Have you ever wondered what is variable when you write your C# code in terms of syntax? Are you familiar with Roslyn API? If you are planning to create any developer tool for other C# developers, write Visual Studio Extension, or .NET Analyzer, then it's very likely you'll use Roslyn API. The goal of this article isn't cover all basic concepts but to gently introduce you to the world of the latest C# compiler platform.

Below are some questions that can help to verify your assumptions. If you know the answers, feel free to skip the article:

  1. Do you know that event in C# is actually both a field and a variable from the syntax point of view?
  2. Do you know that to get a local method's variable, you should NOT search for VariableDeclarationSyntax?
  3. Do you know the difference between VariableDeclarationSyntax and VariableDeclaratorSyntax?
  4. Are method arguments accept variables from the syntax point of view?

Prerequisites and tools

To demonstrate the concept of C# variables from the syntax point of view, I'll be using the "Roslyn Syntax Visualizer" tool for Visual Studio. You can find more about it here. It's a tool to browse the syntax tree of the active file in a project.

To get started with understanding SyntaxTrees, semantics, and the difference between both, I recommend reading the official documentation:

  1. Work with syntax | Microsoft Docs
  2. Work with semantics | Microsoft Docs

A syntax tree is a tree-like structure created by a compiler during compilation. It represents your code in terms of the SyntaxNode of different kinds, like classes, structs, variables, etc. A root node of the syntax tree is "CompilationUnitSyntax," which represents a file. So, your projects consist of multiple SyntaxTrees, each one representing a CompilationUnitSyntax/File. But it's not always true because you can create an entire program without having any files using RoslynAPI. Anyway, it should be enough to get to the point.

Variables are Not Variables

Exploring the fields

To start, let's consider the following class (you can skim it for now and return to it as you need):

Here we can see two private fields, defined in a single line in a class:

private int age, height;

Can you guess what kind of a syntax node it represents? Something related to variables, right? Not exactly.

A field in the C# syntax world is represented by the FieldDeclarationSyntax node. Below is the output of "Roslyn Code Visualizer" for this line of code:

You can see that it's not a variable. But it has child VariableDeclarationSyntax and VariableDeclaratorSyntax. But does it contain any names? Let's take a look at the properties of this node:

It doesn't seem so. Does the variable declaration contain it?

Another miss. Does VariableDeclaratorSyntax contain it? Almost. It contains IdentifierSyntax, which contains an actual name of the first field:

and another one of the second field:

Exploring the events

What are the events from the syntax point of view? Are those variables?

public event EventHandler<EventArgs> HappinessMaxout, SaddnessMaxout;

Let's take a look at the syntax tree. Here is EventFieldDeclarationSyntax:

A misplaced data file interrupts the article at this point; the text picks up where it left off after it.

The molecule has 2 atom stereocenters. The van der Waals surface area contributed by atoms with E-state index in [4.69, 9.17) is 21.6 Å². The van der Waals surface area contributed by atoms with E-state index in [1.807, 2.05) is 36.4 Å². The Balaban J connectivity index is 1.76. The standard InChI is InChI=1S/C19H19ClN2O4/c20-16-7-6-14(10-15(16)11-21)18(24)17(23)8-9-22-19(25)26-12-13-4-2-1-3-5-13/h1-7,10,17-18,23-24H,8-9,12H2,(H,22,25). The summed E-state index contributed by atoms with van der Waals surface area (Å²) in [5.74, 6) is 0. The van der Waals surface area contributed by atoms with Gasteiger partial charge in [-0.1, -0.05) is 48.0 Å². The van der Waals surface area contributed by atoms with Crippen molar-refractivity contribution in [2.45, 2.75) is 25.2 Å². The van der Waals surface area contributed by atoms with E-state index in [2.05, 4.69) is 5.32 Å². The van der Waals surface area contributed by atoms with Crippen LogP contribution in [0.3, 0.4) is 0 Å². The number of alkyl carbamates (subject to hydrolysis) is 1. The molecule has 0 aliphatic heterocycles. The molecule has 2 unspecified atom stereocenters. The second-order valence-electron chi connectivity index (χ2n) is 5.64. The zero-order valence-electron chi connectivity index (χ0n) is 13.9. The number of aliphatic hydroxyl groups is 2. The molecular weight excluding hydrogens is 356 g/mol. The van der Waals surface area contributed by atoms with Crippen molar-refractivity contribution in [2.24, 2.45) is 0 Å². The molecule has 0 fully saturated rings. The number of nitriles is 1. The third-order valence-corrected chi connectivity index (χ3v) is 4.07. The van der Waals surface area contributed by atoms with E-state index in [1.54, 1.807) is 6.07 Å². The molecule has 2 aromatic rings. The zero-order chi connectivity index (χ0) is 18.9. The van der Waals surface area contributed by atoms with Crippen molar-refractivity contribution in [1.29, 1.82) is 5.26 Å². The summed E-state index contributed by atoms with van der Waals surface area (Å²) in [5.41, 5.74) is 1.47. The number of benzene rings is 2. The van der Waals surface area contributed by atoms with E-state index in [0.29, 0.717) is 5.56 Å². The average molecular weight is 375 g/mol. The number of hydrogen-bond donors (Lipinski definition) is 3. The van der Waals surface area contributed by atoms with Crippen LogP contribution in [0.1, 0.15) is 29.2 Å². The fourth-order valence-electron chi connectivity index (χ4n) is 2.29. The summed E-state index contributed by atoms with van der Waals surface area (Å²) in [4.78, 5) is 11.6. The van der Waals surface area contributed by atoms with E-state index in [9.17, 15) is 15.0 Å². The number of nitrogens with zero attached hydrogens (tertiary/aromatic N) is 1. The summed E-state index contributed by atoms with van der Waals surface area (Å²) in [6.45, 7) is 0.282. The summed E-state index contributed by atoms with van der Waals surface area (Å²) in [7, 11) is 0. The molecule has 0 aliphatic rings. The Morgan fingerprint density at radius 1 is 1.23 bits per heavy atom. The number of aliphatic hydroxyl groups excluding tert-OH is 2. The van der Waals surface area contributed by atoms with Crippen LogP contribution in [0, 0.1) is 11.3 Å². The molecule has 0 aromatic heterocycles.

Notice, it also contains VariableDeclarationSyntax node, containing multiple VariableDeclarator nodes.

So, answering question #1 at the top of the article - yes, from the syntax point of view, events are both fields and variables.

Exploring local variables

What are the local variables from the syntax point of view? Let's take a look at this line of code:

int mutation1, mutation2;

It also contains VariableDeclarationSyntax but it is LocalDeclarationSyntax:

Fields, Events, Methods Exploration Summary

What does all this mean? First of all, in terms of syntax, the term VariableDeclarationSyntax is ambiguous and can be part of:

  1. Fields
  2. Events
  3. Method's/Expression Local Variables

Secondly, a field, event, and local variables in terms of the syntax are variables. But to be more precise, they contain VariableDeclarationSyntax and VariableDeclaratorSyntax

What is VariableDeclaratorSyntax and why do we need it?

You should already understand the difference between VariableDeclarationSyntax and VariableDeclaratorSyntax.

VariableDeclarationSyntax allows to define multiple variables on a single line:

int a, b;

or on multiple lines:

int a,

while each variable inside it is represented by VariableDeclaratorSyntax.

When we want to access the first variable name, we can't do it by just having VariableDeclarationSyntax, because it doesn't contain an IdentifierSyntax node (that contains the actual variable name).

But VariableDeclaratorSyntax does contain IdentifierSyntax node with name. Here is code to demonstrate the concept:

variableDeclarationNode.Variables[0].Identifier.TextValue == "a"; // true
variableDeclarationNode.Variables[1].Identifier.TextValue == "b"; // true


  • Variable[0] = VariableDeclaratorSyntax
  • Identifer = IdentifierSyntax
  • TextValue = the actual name of a variable

Hopefully, it answers questions #2 and #3 at the top of the article.

ParameterSyntax vs ArgumentSyntax

We often use the words "parameter" and "argument" as synonyms. We can also say that we pass a variable to a method. But in RoslynAPI, those are different.

ParameterSyntax is used inside MethodDeclarationSyntax:

ArgumentSyntax is used inside InvocationExpressionSyntax (when calling methods):

and none of those contains VariableDeclarationSyntax, nor VariableDeclaratorSyntax.

So, answering question #4, we can call them "Variables", but can't say for sure that "a method can accept variables" in terms of C# syntax.


And that's it! To learn those concepts further along with other Roslyn APIs, I recommend writing a simple console application and exploring it with the "Roslyn Syntax Visualizer" extension in Visual Studio.

Also, to find a real-world example, you can check out my dngrep repo (.NET Global Tool) on GitHub. Thanks for reading!